What Burning Man taught me about liberation
How Burning Man shaped my activism, and the lessons from activism we can bring back to Burning Man
This essay is offered with gratitude to the Black, indigenous and POC organizers, artists, teachers and elders, most of whom are women and/or queer, who have generously and patiently welcomed and taught me, directly and indirectly. And to the Black Rock Desert herself, for being Home.
My nine years of participation with the Burning Man community have radically shaped how I experience myself and move through the world. The playa¹ and this community have given me a taste of what personal and collective liberation can be, as well as tools to practice and move towards it daily.
First and foremost, Burning Man taught me about my own liberation — the experience of being free. I think particularly for those of us socialized into whiteness, masculinity, straightness, an experience like Burning Man can be profoundly eye-opening about what human experiences and ways of relating are possible. I’m far from the first person to experience this, or even to comment on it. To interact with people, perhaps for the first time, in a way that isn’t mediated by commerce, by transaction, by my social roles or some other expectation about who I am supposed to be. The experience of interacting from a place of Gift, of Immediacy.
Burning Man taught me about Belonging — the sacredness of life, of being welcomed Home to a world that was grounded in joy and compassion and creativity rather than competition and extraction. Experiences like the Temple, the playa itself — one of the most beautiful places I’ve ever been. The care and presence with which people often treated me and one another. And to feel that I Belonged in this place. (Like many burners, my psychedelic experiences at Burning Man have also been a key part of this, but that would be a whole other essay, and many have already written on this subject).
Through Burning Man, I experienced that another world was possible. As I stepped into this temporary autonomous zone, the story of the dominant culture (the “default world”) about what was important, what was possible, who I was, even what was meaningful, began to loosen for me in a profound way. I had an opportunity to really examine these stories for myself.
All of this was deeply transformative (as it is for many burners) and even radicalizing for me. This was an essential lens for me in beginning to approach organizing, activism, and to work towards cultural and political change. For me, this journey really began in earnest beginning in 2015–2016 while I was living in Washington, DC. I was motivated in this journey by this feeling, this intuition that another world was possible, that there was more to life than the “default world” as it presented itself to me. An intuition I connected with most strongly at Burning Man.
My time in the Burning Man culture has given me several valuable tools and lessons for engaging in this work, and in many ways the ethos of Burning Man continues to guide me.
The power of immediate experience that disrupts our pre-existing stories of the world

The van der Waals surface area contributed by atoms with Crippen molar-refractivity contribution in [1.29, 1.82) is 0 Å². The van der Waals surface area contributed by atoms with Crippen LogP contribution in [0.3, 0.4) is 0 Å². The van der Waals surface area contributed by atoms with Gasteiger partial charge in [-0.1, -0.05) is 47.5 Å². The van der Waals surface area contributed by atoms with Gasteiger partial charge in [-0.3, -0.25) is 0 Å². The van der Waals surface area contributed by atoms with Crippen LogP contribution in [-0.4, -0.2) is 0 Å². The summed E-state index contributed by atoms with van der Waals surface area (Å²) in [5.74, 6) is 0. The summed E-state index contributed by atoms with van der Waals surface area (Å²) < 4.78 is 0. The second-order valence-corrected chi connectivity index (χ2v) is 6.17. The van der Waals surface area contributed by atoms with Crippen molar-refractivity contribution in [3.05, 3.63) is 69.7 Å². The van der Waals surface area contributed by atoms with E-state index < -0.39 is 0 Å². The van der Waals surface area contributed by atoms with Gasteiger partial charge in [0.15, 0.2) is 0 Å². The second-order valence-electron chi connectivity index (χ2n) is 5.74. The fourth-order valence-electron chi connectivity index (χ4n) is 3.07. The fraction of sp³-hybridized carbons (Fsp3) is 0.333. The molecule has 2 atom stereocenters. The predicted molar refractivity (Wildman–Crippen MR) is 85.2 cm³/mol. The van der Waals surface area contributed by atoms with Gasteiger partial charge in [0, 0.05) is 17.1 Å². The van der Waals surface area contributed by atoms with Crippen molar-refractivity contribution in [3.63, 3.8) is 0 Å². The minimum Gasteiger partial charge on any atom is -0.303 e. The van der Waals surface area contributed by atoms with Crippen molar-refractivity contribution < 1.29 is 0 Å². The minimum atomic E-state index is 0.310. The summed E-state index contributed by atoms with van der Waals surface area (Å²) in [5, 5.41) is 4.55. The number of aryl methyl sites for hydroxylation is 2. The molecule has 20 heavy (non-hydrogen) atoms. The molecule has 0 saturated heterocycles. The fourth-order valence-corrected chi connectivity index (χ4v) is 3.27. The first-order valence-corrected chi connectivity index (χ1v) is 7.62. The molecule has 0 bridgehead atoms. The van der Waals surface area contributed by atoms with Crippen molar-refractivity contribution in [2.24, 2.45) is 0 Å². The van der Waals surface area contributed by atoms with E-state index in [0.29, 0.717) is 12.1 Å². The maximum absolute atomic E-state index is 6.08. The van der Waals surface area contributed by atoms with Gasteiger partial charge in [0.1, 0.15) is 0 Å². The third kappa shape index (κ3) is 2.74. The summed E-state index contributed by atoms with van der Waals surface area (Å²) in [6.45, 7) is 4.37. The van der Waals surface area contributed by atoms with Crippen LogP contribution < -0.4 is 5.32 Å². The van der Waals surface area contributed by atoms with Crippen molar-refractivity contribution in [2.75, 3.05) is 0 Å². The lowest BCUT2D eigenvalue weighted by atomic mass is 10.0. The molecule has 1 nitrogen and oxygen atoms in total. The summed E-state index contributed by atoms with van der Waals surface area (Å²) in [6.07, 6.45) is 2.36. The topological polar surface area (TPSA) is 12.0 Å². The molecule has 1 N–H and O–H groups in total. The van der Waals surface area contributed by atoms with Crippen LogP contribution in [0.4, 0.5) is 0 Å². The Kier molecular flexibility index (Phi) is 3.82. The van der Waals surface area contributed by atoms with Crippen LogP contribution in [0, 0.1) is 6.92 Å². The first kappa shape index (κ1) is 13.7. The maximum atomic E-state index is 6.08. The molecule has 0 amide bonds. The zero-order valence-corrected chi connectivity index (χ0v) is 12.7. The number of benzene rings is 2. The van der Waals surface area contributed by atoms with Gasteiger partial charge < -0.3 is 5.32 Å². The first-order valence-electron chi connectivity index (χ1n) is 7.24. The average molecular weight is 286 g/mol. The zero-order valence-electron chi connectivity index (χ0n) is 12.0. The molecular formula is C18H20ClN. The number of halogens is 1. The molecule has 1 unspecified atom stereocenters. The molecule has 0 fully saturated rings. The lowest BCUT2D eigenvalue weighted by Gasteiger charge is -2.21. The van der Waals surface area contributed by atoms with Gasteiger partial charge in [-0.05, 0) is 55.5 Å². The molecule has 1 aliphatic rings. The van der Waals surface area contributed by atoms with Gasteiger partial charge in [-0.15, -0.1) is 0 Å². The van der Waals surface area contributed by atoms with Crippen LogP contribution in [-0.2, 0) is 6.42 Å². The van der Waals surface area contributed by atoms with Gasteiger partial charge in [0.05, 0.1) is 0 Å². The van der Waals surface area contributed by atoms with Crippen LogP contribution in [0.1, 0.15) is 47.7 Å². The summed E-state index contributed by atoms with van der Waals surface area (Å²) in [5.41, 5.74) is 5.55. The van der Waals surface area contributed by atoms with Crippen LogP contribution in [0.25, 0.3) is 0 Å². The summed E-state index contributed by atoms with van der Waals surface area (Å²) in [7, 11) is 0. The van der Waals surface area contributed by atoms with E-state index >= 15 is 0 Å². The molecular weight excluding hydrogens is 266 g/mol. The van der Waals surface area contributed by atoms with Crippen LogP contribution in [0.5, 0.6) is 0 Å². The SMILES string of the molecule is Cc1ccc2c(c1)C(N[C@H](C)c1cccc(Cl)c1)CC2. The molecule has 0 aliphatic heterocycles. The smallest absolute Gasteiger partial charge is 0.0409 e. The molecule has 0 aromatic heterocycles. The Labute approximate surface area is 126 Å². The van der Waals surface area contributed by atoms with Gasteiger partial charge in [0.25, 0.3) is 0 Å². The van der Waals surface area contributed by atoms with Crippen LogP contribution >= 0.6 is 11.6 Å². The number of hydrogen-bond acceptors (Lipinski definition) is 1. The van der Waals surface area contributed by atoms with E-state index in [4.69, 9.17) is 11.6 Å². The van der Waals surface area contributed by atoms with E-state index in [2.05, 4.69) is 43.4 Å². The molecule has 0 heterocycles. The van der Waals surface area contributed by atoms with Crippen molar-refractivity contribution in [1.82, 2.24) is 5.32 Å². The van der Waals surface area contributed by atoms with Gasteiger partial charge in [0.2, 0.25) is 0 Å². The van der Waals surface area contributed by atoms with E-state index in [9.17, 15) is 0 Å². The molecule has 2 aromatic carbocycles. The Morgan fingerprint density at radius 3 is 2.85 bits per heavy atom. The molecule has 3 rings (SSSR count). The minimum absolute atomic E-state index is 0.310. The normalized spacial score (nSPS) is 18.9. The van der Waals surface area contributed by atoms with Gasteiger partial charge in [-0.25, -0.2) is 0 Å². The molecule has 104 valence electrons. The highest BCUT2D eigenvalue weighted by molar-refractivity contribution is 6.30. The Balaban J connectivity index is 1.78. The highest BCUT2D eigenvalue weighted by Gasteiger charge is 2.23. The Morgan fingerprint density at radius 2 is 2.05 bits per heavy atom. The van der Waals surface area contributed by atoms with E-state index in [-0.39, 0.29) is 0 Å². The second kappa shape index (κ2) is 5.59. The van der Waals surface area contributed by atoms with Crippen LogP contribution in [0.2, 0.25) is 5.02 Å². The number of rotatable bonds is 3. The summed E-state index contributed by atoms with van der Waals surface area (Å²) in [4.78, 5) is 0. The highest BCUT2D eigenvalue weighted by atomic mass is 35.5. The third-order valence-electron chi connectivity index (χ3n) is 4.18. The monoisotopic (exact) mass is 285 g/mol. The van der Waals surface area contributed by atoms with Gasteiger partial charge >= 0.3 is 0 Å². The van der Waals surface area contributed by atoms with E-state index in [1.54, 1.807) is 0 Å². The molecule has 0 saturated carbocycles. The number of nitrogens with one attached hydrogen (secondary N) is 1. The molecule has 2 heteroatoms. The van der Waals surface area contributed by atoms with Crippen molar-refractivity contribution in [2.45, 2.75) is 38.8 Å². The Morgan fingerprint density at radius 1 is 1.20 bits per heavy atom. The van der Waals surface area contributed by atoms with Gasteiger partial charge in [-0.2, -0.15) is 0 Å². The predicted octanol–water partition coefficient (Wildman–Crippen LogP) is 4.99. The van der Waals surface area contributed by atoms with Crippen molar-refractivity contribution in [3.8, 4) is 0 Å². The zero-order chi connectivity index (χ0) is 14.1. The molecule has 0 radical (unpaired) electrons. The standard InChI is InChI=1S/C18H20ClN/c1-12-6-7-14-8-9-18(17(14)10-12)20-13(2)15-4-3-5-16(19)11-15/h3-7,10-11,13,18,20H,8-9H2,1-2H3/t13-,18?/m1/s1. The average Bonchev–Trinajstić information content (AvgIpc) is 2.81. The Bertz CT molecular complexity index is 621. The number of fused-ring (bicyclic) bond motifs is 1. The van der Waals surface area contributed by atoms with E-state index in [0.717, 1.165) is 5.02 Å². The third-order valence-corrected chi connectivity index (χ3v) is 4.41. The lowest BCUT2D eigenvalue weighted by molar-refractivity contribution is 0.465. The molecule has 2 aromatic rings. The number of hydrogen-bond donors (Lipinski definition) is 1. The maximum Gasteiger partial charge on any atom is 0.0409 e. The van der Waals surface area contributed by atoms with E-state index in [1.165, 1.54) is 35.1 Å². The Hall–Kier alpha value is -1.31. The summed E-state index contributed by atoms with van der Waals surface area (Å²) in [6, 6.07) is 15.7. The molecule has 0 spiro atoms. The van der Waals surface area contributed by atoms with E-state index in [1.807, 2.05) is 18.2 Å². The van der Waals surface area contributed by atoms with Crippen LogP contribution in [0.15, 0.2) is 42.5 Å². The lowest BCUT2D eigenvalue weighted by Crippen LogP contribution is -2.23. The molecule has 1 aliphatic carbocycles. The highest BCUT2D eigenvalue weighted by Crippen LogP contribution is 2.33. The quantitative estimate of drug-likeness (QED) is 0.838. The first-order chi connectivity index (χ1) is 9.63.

Burning Man is rooted in the Cacophony Society (“You May Already Be a Member!”), and their ethic of culture jamming and story hacking as a countering force to capitalism and consumerism. My understanding is that the roots of systems of oppression are powerful social agreements and consensual stories — social constructs such as property, race, crime, right vs wrong.
Many of us walk through our days taking these stories and agreements for granted. Today we have this strong story of polarization, good guys vs bad guys, in ways that are very dehumanizing and even reinforce the underlying dominant structure. When we create spaces and immediate experiences that disrupt or subvert these stories, we can reach and change people at an emotional and narrative level, deeper than rationality and facts — much like how I was transformed at Black Rock City.
A sense of play
We don’t have to follow a script or some pre-existing notion. We can be flexible to what’s happening in the moment, let our creativity shine. This is invaluable in community organizing as well as direct action. Organizing queer dance parties where we take up space and block streets with a joy and celebration that’s disarming, that’s inviting to passerbys. Disrupting the narrative of the angry, aggressive protestors.
Bringing out an art car that encourages interactivity, welcoming people to join. Breaking down the barrier or story that says “I’m not an activist, I can’t join in.” Instead saying “no, this is for you, don’t be a spectator but come participate with us.” Guerilla art that explicitly invites further art and participation. Creating an action or a space that’s provocative — but not provoking conflict, rather provoking a sense of wonder and sparking the imagination.
Creating a “Permission Engine”²
We receive a lot of conditioning in the dominant culture that we need some authority to give us permission to take action or make change. I see this replicated at times in organizing and activist spaces, where we are confined to the ideas of a few leaders, or certain playbooks about what to do. Burning Man is a space where we all grant each other permission to experiment, try new things, to recognize It’s All Made Up. To the extent we can learn to unwind this conditioning, we can learn to give ourselves permission to act and move towards the change we seek, and reclaim our autonomy and our sovereignty.
This is, in itself, a liberatory practice. By doing this we create a field where others can practice this as well: a permission engine. All of this also makes us much more effective activists and organizers as well — no longer shackled by these notions of what we can and can’t do.
Radical Self-Reliance (& Civic Responsibility)